Afghans are voting on Saturday in long-delayed parliamentary elections that have been marred by a spate of high-profile Taliban attacks and intimidation.
Afghan President Ashraf Ghani kicked off elections at 7 a.m local time by casting his ballot even as polling in some other booths in the country’s capital, Kabul, was delayed by hours due to malfunctioning biometric devices and a lack of election officials and materials. While Ghani praised the government’s efforts in a televised speech saying the polling had been “greatly successful,” the election commission apologized for the delays citizens faced.
Election Commission Chief Abdul Baqi Sayyad told reporters the body was considering extending the elections into Sunday for those polling stations that have not yet opened. The commission will take a final decision later this afternoon, he said.
After a three-year postponement due to widespread violence across the country, Taliban territorial gains and technical problems at Afghanistan’s election agency, voters have had to endure widespread threats to choose lawmakers.
“I have come to defy Taliban threats by casting a vote that can determine my country’s future,” said Sayed Naqib, a 22-year-old university student, waiting in a queue at a polling station in the western part of Kabul. “I expect that my vote will heal our broken country.”
The elections come just two days after the police chief of Kandahar province, Abdul Raziq, was killed by a security guard. Kandahar’s intelligence chief was also gunned down after a meeting in which General Austin Scott Miller, the top US commander in Afghanistan, was present. Miller emerged unscathed, but Kandahar’s Governor Zalmay Weesa and two American soldiers were wounded in the shooting, which was claimed by the Taliban.
The assault is a sign of the insecurity across Afghanistan. The Taliban has vowed to block the election and following Thursday’s attack the president decided to delay the vote in Kandahar by a week. Since 2001, when the Taliban were ousted in a US invasion, elections in Afghanistan have been repeatedly tainted by violence, widespread ballot-stuffing and delays. A discredited process could prompt a fresh crisis in the country.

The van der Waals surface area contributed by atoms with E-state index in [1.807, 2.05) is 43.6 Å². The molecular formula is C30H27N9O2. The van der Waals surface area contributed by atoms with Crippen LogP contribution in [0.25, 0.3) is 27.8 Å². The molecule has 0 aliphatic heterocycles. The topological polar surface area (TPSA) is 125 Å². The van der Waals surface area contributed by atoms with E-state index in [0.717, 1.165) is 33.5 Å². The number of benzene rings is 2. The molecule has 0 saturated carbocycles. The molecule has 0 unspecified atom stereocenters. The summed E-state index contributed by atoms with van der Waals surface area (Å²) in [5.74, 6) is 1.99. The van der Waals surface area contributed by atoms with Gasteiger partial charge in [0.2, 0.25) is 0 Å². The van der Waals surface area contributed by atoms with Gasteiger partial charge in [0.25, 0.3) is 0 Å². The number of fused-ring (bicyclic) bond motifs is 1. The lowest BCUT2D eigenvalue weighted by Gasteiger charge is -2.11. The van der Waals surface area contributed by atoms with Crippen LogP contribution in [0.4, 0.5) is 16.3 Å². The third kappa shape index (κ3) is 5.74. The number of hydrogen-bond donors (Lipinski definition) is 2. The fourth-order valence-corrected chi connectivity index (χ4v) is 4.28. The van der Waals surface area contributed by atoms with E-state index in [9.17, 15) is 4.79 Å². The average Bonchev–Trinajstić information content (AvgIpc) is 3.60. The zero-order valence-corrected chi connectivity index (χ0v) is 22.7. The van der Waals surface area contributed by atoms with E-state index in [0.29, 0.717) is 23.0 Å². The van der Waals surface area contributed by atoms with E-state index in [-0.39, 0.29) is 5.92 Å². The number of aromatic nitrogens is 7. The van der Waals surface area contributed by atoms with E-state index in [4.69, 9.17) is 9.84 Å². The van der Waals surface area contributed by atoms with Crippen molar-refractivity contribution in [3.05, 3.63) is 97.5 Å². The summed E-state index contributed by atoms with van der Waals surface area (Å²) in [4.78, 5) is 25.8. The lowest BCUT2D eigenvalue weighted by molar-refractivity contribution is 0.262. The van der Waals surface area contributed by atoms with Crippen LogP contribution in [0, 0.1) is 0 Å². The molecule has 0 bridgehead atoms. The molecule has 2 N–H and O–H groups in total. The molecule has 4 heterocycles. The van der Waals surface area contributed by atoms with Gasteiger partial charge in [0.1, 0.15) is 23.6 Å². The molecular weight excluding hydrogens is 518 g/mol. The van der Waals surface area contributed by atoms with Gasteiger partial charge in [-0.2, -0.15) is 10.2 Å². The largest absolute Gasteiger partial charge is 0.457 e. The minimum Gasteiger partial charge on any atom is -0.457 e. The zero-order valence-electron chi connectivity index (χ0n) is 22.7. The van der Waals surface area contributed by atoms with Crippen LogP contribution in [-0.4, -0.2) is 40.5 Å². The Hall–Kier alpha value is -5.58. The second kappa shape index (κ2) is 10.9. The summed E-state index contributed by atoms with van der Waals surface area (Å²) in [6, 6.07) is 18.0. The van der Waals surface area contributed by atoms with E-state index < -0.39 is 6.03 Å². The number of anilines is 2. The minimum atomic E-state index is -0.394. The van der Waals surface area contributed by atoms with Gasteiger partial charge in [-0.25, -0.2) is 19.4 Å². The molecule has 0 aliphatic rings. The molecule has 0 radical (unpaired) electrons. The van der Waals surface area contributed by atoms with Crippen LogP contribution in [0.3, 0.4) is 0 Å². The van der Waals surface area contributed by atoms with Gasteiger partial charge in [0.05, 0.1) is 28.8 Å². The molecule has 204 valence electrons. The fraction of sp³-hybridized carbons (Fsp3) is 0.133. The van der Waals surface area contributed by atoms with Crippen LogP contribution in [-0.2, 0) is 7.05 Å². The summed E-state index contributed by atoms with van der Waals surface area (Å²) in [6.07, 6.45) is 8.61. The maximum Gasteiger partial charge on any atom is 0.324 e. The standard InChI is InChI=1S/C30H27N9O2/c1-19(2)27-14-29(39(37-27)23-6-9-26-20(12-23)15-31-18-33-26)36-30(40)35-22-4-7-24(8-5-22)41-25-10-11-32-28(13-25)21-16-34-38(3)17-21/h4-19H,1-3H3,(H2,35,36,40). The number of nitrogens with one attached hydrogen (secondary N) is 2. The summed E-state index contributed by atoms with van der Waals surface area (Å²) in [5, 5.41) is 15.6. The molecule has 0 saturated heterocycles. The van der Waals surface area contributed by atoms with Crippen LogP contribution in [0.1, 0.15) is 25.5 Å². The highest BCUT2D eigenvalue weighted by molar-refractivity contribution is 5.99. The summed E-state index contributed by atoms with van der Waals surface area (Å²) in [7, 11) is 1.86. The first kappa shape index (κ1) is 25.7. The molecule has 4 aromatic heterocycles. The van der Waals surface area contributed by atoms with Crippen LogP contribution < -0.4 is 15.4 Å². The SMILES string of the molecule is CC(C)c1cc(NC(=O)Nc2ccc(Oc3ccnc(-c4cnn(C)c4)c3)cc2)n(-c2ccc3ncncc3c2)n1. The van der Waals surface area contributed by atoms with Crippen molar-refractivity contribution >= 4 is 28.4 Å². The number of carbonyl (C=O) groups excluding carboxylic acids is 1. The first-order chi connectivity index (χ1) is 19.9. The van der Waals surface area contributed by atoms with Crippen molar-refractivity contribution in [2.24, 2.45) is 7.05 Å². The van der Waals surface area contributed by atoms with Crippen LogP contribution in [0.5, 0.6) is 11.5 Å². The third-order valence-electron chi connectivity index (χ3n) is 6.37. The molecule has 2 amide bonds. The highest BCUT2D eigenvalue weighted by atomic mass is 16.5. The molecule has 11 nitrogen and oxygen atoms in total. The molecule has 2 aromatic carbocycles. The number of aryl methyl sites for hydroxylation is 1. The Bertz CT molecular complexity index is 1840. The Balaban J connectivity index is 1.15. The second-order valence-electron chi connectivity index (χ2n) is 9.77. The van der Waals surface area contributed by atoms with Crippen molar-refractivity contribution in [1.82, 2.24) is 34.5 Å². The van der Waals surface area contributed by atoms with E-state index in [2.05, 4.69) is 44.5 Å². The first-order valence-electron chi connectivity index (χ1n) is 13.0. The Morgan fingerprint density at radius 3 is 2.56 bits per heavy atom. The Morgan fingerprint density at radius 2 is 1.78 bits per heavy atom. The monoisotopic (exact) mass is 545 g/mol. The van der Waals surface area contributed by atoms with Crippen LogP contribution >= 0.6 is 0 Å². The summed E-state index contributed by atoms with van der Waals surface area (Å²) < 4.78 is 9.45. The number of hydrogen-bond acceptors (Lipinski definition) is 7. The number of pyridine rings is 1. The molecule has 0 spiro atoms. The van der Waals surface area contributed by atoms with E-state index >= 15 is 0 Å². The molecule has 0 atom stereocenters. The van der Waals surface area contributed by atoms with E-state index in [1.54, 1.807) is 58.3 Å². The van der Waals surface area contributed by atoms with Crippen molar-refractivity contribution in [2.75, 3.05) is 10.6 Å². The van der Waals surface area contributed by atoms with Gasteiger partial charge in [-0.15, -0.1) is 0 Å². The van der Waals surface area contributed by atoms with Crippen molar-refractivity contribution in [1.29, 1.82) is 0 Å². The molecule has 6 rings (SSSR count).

For those who did show up to vote despite the Taliban threat, poll booth delays only added to their list of frustrations. “I don’t know what to call this election,” said Ahmad Najib, a 25-year-old voter who left the polling station after waiting hours for it to open.
Afghan Chief Executive Abdullah Abdullah, who shares power with Ghani, told an audience in New York last month that pulling off the parliamentary vote will be “challenging.” The poll is a “test run for the more consequential presidential elections” in April 2019, said Waheed Mujhda, a Kabul-based political analyst. If these elections are affected by fraud and violence it will “complicate and may delay” the presidential vote, he said.
The delayed vote comes as the US pursues negotiations with the Taliban’s leadership through the group’s political wing. This month Taliban leaders met with a US delegation headed by the country’s special envoy on Afghanistan reconciliation, Zalmay Khalilzad, to discuss the prospect of ending the US’s longest war through peace talks.